Washington University professor David Peters takes a look why lefties rule in Major League baseball. His reply is both simple and fascinating and makes me wish that I could have fulfilled my goal in life as a left handed specialist, who pitched 17 years in the Majors with 13 teams.
"Q:When are diamonds a left-hander's best friend? A: When they're baseball diamonds, says Washington University in St. Louis engineering professor David Peters.
"Just look at the numbers. While only 10 percent of the population is left-handed, 25 percent of major leaguers are. Of the 61 pitchers enshrined in the National Baseball Hall of Fame, 13 are left-handed, or 21 percent, more than twice that in the general population. It's even more striking for position players:
"Of 128 in the Hall, 71 are righties, 59 are lefties and eight are switch-hitters—or close to 50-50! Among left-handers are some of the game's greatest: Babe Ruth, Ty Cobb, Ted Williams, Stan Musial, George Brett, Barry Bonds.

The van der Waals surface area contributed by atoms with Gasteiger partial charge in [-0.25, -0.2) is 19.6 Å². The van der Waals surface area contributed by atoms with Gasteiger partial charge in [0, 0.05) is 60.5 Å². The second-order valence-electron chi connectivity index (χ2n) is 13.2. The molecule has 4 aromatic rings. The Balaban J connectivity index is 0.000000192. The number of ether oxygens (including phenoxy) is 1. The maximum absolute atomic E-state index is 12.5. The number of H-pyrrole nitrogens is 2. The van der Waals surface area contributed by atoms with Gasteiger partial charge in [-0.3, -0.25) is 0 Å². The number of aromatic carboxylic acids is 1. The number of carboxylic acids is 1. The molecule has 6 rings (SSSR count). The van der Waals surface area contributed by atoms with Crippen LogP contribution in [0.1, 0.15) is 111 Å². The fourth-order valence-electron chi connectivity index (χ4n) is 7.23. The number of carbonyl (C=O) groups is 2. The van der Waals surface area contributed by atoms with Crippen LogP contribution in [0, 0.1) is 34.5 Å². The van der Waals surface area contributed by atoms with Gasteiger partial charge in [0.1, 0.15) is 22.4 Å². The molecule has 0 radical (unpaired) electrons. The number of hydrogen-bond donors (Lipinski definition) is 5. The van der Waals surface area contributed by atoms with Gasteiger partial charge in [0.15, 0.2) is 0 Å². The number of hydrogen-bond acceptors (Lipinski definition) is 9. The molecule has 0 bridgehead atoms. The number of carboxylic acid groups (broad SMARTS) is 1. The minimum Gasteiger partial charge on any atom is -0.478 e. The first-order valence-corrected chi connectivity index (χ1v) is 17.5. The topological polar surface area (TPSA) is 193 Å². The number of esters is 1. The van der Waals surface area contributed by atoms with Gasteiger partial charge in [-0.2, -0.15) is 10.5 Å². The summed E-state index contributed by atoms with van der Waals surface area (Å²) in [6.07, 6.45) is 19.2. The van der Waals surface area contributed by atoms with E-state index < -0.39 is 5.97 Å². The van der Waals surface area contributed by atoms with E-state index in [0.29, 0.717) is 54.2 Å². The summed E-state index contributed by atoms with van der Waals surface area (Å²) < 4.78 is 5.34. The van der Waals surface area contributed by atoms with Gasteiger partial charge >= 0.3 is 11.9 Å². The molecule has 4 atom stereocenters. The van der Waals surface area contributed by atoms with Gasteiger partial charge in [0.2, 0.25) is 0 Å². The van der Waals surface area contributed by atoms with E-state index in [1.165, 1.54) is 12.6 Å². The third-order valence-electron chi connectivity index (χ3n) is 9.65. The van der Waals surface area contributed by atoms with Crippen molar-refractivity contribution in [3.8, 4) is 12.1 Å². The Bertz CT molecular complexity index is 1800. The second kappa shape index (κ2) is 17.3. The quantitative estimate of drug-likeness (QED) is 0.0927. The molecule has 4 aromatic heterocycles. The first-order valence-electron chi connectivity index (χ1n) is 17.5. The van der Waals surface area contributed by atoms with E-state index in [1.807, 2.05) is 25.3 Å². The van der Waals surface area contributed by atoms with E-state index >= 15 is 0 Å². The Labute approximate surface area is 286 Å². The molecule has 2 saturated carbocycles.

"Why such a tilt? Most important is that left-handed batters get a better look at the pitch from a right-hander, since that hand is hurling from an angle more straight-on to their eyesight. A right-handed batter, on the other hand, sees the ball coming from over his shoulder, the reason batters switch-hit.
"Then there's running to first base: When a right-hander swings, his momentum carries him the wrong way toward third base; a lefty already stands some five feet closer to first, with his swing and spin carrying him in the correct direction. So a lefty gets to first base about 1/6th of a second faster, translating into more hits and a higher batting average. For lefty pitchers on the mound, they stand automatically facing a runner on first, making a pickoff far easier."
So in theory, should a right handed pitchers and right handed hitters be judged differently within baseball circles because they are born with the "disadvantage" of being right handed?
There's some food for thought.